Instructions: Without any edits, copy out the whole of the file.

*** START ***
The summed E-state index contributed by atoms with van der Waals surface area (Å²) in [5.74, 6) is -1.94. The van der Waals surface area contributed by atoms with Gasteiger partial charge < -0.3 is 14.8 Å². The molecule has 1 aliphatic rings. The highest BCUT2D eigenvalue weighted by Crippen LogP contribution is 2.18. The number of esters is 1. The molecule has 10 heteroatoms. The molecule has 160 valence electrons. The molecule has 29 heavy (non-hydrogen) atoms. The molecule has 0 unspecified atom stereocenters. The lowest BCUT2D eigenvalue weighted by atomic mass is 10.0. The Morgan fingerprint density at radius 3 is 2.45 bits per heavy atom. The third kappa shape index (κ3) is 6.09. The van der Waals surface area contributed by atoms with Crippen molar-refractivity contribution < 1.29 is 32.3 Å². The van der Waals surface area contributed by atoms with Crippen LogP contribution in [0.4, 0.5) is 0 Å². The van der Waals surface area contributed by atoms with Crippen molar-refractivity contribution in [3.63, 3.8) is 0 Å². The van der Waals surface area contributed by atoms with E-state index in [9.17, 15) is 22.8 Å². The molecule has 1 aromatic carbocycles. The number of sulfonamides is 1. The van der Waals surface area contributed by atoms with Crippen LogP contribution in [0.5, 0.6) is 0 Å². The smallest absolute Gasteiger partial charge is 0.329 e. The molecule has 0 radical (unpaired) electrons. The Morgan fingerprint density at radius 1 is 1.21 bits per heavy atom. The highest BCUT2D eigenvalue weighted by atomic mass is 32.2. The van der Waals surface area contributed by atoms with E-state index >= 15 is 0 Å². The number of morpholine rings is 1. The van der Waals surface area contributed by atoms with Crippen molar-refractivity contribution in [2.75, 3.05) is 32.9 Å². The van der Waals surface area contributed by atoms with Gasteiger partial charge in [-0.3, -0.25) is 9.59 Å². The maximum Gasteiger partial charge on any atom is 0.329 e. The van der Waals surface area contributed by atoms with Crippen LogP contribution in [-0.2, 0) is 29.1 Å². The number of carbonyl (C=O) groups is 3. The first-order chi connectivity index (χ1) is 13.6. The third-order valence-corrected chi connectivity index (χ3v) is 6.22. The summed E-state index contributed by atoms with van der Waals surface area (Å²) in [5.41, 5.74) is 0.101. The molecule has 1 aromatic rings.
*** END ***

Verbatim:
The summed E-state index contributed by atoms with van der Waals surface area (Å²) in [5.74, 6) is -1.94. The van der Waals surface area contributed by atoms with Gasteiger partial charge < -0.3 is 14.8 Å². The molecule has 1 aliphatic rings. The highest BCUT2D eigenvalue weighted by Crippen LogP contribution is 2.18. The number of esters is 1. The molecule has 10 heteroatoms. The molecule has 160 valence electrons. The molecule has 29 heavy (non-hydrogen) atoms. The molecule has 0 unspecified atom stereocenters. The lowest BCUT2D eigenvalue weighted by atomic mass is 10.0. The Morgan fingerprint density at radius 3 is 2.45 bits per heavy atom. The third kappa shape index (κ3) is 6.09. The van der Waals surface area contributed by atoms with Crippen molar-refractivity contribution < 1.29 is 32.3 Å². The van der Waals surface area contributed by atoms with Crippen LogP contribution in [0.4, 0.5) is 0 Å². The van der Waals surface area contributed by atoms with Crippen molar-refractivity contribution in [3.63, 3.8) is 0 Å². The van der Waals surface area contributed by atoms with E-state index in [9.17, 15) is 22.8 Å². The molecule has 1 aromatic carbocycles. The number of sulfonamides is 1. The van der Waals surface area contributed by atoms with Crippen LogP contribution in [0.5, 0.6) is 0 Å². The smallest absolute Gasteiger partial charge is 0.329 e. The molecule has 0 radical (unpaired) electrons. The Morgan fingerprint density at radius 1 is 1.21 bits per heavy atom. The highest BCUT2D eigenvalue weighted by atomic mass is 32.2. The van der Waals surface area contributed by atoms with E-state index >= 15 is 0 Å². The number of morpholine rings is 1. The van der Waals surface area contributed by atoms with Crippen molar-refractivity contribution in [2.75, 3.05) is 32.9 Å². The van der Waals surface area contributed by atoms with Gasteiger partial charge in [-0.3, -0.25) is 9.59 Å². The maximum Gasteiger partial charge on any atom is 0.329 e. The van der Waals surface area contributed by atoms with Crippen LogP contribution in [-0.2, 0) is 29.1 Å². The number of carbonyl (C=O) groups is 3. The first-order chi connectivity index (χ1) is 13.6. The third-order valence-corrected chi connectivity index (χ3v) is 6.22. The summed E-state index contributed by atoms with van der Waals surface area (Å²) in [5.41, 5.74) is 0.101. The molecule has 1 aromatic rings.